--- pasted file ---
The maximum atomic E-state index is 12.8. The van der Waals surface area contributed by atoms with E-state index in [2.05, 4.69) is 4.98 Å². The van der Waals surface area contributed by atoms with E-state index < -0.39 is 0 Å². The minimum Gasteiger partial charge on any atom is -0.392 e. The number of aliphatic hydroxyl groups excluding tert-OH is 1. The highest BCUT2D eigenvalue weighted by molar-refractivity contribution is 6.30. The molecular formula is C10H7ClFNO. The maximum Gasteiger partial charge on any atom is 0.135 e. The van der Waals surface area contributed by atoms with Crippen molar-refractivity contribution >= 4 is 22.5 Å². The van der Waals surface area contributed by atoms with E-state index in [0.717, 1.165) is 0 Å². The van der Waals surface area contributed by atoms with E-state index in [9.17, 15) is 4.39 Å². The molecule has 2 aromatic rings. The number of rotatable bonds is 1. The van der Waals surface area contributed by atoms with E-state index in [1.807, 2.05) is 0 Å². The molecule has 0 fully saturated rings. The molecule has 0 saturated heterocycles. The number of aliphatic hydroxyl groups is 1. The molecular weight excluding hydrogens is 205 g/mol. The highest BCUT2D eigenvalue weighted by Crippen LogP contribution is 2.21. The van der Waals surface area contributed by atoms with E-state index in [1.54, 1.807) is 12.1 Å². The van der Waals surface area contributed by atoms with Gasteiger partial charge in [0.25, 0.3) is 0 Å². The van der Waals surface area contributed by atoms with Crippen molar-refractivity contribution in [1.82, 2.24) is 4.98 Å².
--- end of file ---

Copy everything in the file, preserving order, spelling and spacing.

The maximum atomic E-state index is 12.8. The van der Waals surface area contributed by atoms with E-state index in [2.05, 4.69) is 4.98 Å². The van der Waals surface area contributed by atoms with E-state index < -0.39 is 0 Å². The minimum Gasteiger partial charge on any atom is -0.392 e. The number of aliphatic hydroxyl groups excluding tert-OH is 1. The highest BCUT2D eigenvalue weighted by molar-refractivity contribution is 6.30. The molecular formula is C10H7ClFNO. The maximum Gasteiger partial charge on any atom is 0.135 e. The van der Waals surface area contributed by atoms with Crippen molar-refractivity contribution >= 4 is 22.5 Å². The van der Waals surface area contributed by atoms with E-state index in [0.717, 1.165) is 0 Å². The van der Waals surface area contributed by atoms with E-state index in [9.17, 15) is 4.39 Å². The molecule has 2 aromatic rings. The number of rotatable bonds is 1. The van der Waals surface area contributed by atoms with E-state index in [1.807, 2.05) is 0 Å². The molecule has 0 fully saturated rings. The molecule has 0 saturated heterocycles. The number of aliphatic hydroxyl groups is 1. The molecular weight excluding hydrogens is 205 g/mol. The highest BCUT2D eigenvalue weighted by Crippen LogP contribution is 2.21. The van der Waals surface area contributed by atoms with E-state index in [1.54, 1.807) is 12.1 Å². The van der Waals surface area contributed by atoms with Gasteiger partial charge in [0.25, 0.3) is 0 Å². The van der Waals surface area contributed by atoms with Crippen molar-refractivity contribution in [1.82, 2.24) is 4.98 Å².